In a previous blog, looking at a photograph of Jonah Rogers, I mentioned Roland Barthes’ concept of Punctum; “…that accident which pricks me (but also bruises me, is poignant to me)…” In that photograph (reproduced below) I found it (that poignancy) in the left foot and the missing brick of the flower bed.
In my last blog, in the newspaper clipping reporting Jonah’s death, there is also an especially poignant moment – the clipping’s punctum as it were. And it’s this:
“On Sunday last, at the close of the evening service, the Society Meeting was held, and references to the death of Private Rogers were made by several members of the Church. Private Rogers’s mother is one of the oldest members of the Church. The meeting passed a vote of condolence with the relatives, all present standing in silence.”
It’s there in the last line: The meeting passed a vote of condolence with the relatives, all present standing in silence.
The past is silent (as the tomb which it becomes) and that silence of the relatives, beating inside the church, is one hewn from that immense quietude; a grave cut into another grave. And yet it’s all the louder for it. Imagining the scene, one can hear the silence, punctuated by coughs, scrapes and fidgeting bodies (it’s amazing to think that my grandmother, then three years old, might have been there). There is something too in the silence which serves to throw into relief the image of my ancestors. The writing sets them apart from the rest of those gathered inside. They are silent and just as one imagines those everyday sounds from which silence is made, one can imagine those relatives, standing and recalling everyday things about Jonah… And it’s there that we can get a better picture of Jonah than we can from any photograph.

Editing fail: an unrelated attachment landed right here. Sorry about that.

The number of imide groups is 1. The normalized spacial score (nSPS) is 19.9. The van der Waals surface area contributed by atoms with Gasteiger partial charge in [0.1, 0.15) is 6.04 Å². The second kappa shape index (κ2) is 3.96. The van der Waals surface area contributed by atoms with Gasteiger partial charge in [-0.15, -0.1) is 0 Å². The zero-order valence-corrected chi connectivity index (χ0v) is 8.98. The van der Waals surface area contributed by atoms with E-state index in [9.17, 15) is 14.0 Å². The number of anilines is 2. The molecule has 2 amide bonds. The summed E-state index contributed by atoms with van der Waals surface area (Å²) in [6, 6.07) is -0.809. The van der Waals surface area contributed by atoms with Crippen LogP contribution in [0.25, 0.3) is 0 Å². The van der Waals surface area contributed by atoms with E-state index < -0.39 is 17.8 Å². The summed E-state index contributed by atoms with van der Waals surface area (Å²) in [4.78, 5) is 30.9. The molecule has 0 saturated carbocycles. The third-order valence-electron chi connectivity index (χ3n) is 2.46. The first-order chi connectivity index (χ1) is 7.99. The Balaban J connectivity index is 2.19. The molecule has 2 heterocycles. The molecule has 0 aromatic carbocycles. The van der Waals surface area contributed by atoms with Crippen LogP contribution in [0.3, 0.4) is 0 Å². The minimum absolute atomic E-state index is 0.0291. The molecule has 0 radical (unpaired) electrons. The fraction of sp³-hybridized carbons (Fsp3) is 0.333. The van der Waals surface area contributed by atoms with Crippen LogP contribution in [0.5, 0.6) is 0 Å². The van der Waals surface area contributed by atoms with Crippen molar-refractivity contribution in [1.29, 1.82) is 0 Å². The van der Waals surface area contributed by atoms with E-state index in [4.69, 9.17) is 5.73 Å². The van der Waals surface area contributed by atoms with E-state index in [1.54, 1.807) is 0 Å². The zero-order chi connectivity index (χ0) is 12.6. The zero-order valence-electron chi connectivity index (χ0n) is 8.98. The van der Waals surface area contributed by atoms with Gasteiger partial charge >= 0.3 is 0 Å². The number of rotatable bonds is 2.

It’s almost as if the words in that penultimate paragraph, describe something entirely different. One can almost imagine the vote of condolence, the kind words spoken, coming only as murmurs to the relatives; all made shapeless by their mournful introspection.